Review by Sonny for Labyrinthus Stellarum - Tales of the Void (2023)
Labyrinthus Stellarum are a Ukrainian three-piece from Odessa in Ukraine, who must be commended for even being able to get an album out considering the challenges they must currently be facing. They were founded by vocalist and keyboard player, Alexander Andronati along with guitarists Alexander Kostetskyi and Misha Andronati (who is a mere fifteen years old) and Tales of the Void is their debut release. I was tempted to check Labyrinthus Stellarum out after being quite struck by their track Void Dwellers which is actually the opener from Tales of the Void when it was featured in May's Academy playlist for the North.
The trio play a combination of atmospheric black metal and dungeon synth with a space theme which, admittedly, isn't the most original theme for an atmo-black outfit, but it is carried off with such beautiful arrangements that lack of originality is never an issue that leaps to mind. They don't just intersperse their black metal with some synth-laden interludes, although that does occur, they are also unafraid to incorporate the synths into the black metal sections which seems to produce a really nice, mellowing effect and actually makes Tales of the Void an incredibly relaxing album to listen to. They may have taken influence from the likes of Darkspace, particularly thematically, but their style of black metal is more laid back than Wroth's often desperate-sounding earnestness. I know I have probably made the album sound more blackgaze-y than it is, but I think fans of Deafheaven and Alcest may enjoy what these Ukrainians are delivering. The actual black metal content of Tales of the Void sounds to me more similar to Saor than to Paysage d'Hiver and when that is combined with the gently soaring synth work then it assumes a quite epic visage that is well-suited to nature-themed BM. I don't think it encapsulates the atmosphere of space as well as the top cosmic BM practitioners like Mare Cognitum and Darkspace as it feels a little too warm and earthy and doesn't really evoke the frigidity of cosmic majesty as effectively as the true masters. The synths do sometimes offer a weird, space-y dimension, such as those present on the track Cosmic Winds, but again, for me, they just as often evoke earthbound phenomena like rain or waterfalls. Of course this is my interpretation of what I am hearing and others may disagree, but I feel cosmic BM should be a little more frigid-sounding than this.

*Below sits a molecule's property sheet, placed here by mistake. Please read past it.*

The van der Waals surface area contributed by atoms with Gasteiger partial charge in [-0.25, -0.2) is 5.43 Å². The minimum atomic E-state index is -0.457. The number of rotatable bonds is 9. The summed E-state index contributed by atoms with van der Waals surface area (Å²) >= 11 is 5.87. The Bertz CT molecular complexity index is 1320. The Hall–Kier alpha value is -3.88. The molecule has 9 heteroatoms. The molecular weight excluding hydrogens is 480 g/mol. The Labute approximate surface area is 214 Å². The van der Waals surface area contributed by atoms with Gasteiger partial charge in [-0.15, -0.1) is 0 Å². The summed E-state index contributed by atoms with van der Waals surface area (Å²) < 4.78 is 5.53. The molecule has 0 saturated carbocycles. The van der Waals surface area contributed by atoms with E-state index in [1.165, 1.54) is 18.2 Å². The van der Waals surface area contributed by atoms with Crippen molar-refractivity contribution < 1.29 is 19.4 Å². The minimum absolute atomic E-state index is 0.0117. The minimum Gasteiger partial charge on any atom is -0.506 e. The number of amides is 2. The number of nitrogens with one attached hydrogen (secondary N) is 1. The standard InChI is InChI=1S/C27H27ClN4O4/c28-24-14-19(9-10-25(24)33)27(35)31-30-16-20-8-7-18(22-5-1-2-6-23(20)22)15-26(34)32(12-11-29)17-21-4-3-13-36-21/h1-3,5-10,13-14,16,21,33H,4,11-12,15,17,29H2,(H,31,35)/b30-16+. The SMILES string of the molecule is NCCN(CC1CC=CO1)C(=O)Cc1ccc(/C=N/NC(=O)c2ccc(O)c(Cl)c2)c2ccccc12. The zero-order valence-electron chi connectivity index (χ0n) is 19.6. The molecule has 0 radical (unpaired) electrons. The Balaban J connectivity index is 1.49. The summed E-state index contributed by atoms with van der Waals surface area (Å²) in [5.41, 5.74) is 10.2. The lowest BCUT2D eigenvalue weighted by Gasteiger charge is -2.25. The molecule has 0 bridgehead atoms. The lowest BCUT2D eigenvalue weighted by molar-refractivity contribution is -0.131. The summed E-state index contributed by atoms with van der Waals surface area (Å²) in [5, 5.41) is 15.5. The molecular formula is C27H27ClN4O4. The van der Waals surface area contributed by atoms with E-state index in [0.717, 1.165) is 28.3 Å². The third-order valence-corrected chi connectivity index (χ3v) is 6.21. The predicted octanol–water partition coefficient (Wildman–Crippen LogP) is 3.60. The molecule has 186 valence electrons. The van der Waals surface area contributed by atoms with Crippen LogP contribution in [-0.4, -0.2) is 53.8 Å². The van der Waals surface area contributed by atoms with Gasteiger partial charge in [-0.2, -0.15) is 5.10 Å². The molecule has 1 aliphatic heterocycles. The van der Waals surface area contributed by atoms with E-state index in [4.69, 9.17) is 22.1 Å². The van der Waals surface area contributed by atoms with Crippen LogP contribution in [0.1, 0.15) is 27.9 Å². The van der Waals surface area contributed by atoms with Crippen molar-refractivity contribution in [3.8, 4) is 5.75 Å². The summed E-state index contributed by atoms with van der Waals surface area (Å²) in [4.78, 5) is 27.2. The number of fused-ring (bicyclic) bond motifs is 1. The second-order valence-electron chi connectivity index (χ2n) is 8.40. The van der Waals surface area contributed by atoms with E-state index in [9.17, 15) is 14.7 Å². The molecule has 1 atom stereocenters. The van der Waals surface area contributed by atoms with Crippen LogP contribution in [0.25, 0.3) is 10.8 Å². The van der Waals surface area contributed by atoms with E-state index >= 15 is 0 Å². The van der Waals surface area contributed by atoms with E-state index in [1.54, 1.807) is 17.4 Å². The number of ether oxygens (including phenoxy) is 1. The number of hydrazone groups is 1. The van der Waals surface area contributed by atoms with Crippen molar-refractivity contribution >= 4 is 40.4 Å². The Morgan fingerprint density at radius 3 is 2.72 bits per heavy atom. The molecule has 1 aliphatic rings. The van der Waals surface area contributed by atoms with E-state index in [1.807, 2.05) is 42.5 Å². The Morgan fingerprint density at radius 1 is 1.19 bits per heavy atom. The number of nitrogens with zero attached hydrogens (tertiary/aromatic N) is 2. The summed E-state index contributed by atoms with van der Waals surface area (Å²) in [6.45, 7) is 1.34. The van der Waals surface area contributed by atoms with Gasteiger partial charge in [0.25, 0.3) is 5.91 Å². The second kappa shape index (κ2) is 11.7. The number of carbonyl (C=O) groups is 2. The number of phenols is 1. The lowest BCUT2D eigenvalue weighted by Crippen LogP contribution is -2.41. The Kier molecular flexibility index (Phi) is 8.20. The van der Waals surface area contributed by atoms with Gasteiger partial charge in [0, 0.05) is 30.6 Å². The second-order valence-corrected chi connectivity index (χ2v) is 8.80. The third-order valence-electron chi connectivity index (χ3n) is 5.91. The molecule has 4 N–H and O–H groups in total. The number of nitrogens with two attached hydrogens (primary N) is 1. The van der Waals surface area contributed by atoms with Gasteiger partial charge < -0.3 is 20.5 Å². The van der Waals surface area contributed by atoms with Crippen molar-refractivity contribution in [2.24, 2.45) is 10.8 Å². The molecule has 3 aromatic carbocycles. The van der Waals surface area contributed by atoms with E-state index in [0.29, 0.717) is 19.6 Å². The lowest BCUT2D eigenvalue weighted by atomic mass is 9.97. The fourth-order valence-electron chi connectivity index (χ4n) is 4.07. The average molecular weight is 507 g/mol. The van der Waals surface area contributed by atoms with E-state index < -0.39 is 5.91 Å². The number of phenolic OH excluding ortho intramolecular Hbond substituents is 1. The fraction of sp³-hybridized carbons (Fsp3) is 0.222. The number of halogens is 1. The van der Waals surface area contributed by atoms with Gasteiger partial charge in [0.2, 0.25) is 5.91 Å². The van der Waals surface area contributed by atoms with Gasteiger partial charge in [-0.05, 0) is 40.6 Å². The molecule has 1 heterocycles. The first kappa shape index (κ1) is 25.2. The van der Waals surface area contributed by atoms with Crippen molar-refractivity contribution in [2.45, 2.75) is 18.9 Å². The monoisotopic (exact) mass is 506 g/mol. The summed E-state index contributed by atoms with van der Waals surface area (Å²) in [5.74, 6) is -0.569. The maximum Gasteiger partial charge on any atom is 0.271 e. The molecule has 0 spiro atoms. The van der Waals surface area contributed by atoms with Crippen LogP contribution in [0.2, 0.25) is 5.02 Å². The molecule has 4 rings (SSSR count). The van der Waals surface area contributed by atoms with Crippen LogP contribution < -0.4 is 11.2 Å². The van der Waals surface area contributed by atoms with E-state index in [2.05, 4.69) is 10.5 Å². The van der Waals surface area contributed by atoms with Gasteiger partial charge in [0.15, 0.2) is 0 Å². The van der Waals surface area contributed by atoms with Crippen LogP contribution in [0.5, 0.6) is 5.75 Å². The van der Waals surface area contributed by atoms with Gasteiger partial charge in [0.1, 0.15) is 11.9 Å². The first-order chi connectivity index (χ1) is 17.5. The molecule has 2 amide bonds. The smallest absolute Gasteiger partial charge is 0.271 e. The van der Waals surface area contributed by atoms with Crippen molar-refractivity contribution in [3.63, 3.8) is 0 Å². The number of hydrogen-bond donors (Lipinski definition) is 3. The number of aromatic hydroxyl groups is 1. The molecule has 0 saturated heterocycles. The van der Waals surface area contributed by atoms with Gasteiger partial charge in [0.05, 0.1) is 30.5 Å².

That said, this is still an exceedingly promising debut from what appears to be a young and inexperienced trio of musicians. The tracks are very well put together, the guitars are layered to wonderful effect and the synths add a nice additional dimension. Alexander Andronati has a decent shrieking vocal delivery, although his voice is buried in the mix occasionally, especially when the synths are present as they do tend to dominate. I can see this appealing to those who may not be regular black metal fans, as well as the more seasoned atmo-black veterans. No doubt the trve will take against it, but they do with anything that even hints at any production values, so there's nothing new there. A band well worth keeping an eye on as they do seem to have cracked one of the key elements of any type of music, which is the songwriting.